Customer Service and Leadership (Part 3)

By | June 5, 2014

[June 05, 2014] In Part 1 and2, the connection between customer service and leadership was discussed (link here and here). I proposed that customer service varies somewhat by organization; and while that is true, the differences are mostly superficial.

A great friend and retired military officer writes her customer-service philosophy … arranged as an inquiry. She asks, “The answer is yes, now what is the question?” In contrast, for a business sometimes it is just too easy to say “no”. Even as a senior military officer, I get many people telling me “no”, “you cannot do that”, or I get the classic runaround. My New York DMV experience is a good example.

Being denied or given poor service, access, requests, or help; stems from people with the wrong attitude. It also comes from laziness and ignorance. These are generally gatekeepers – seem to be everywhere and are notorious for saying “no”. These employees are not lead. Each case is a leadership failure. Not only are employees that provide poor service hurting the business, they are also likely to be dishonest in other ways. Leaders must take a personal interest in teaching proper customer service techniques and philosophy to employees.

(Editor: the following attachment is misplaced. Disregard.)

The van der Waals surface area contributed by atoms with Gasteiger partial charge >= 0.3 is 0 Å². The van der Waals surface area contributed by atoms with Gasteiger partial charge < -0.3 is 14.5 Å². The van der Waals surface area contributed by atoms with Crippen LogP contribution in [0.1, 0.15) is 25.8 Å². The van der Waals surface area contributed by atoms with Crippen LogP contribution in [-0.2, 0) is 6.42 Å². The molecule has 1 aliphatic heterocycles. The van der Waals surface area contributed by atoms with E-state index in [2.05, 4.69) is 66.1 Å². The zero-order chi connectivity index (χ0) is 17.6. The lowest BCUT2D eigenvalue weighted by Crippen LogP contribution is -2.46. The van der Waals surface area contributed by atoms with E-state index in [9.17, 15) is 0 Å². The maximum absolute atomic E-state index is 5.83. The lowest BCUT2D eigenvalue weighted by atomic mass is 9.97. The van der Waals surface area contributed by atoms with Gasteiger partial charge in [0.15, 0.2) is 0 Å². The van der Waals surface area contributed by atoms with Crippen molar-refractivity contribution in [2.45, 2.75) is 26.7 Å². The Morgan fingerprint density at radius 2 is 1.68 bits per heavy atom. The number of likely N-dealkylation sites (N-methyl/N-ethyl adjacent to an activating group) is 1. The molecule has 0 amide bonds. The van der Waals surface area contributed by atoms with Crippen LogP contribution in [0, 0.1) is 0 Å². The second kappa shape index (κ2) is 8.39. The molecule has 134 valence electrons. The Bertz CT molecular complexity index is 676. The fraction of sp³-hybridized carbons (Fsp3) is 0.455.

Last year, Zogby Analytics released their customer service rankings of 150 large companies. Most of us have seen the list of the top 10 and these are largely unexpected because those companies have invested heavily in good service1. But, what were the bottom 10? Here they are based on the most getting a “poor” rating:

  1. Bank of America (bank)
  2. Comcast
  3. Bank of America (credit card)
  4. Dish Network
  5. Citigroup (credit card)
  6. Wells Fargo (credit card)
  7. Wells Fargo (bank)
  8. Citibank (bank)
  9. AT&T
  10. Discover Financial Services

No surprises here.

Good customer service starts with “yes” and treating the customer with respect.

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[1] Here are the top 10 in customer service:

  1. Amazon
  2. Marriott
  3. Hilton
  4. UPS
  5. FedEx
  6. Google
  7. State Farm
  8. Samsung
  9. Trader Joe’s
  10. Lowes Home Improvement

[Notes] Common business customer service attributes:

  1. Know your customer
  2. Listen to the customer
  3. Identify and anticipate needs of the customer
  4. Set expectations and always over deliver – go the extra mile
  5. Get feedback
  6. Deal with complaints promptly
  7. Be helpful, even when there is no profit
  8. Train employees how to provide the best service
  9. Be willing to take the blame
  10. Treat your employees well, listen to them, respect them as human beings

[Note] Here are some good sites that discuss customer service. A search of the Internet turns up millions of these sites.



Author: Douglas R. Satterfield

Hello. I'm Doug and I provide at least one article every day on some leadership topic. I welcome comments and also guests who would like to write an article. Thanks for reading my blog.

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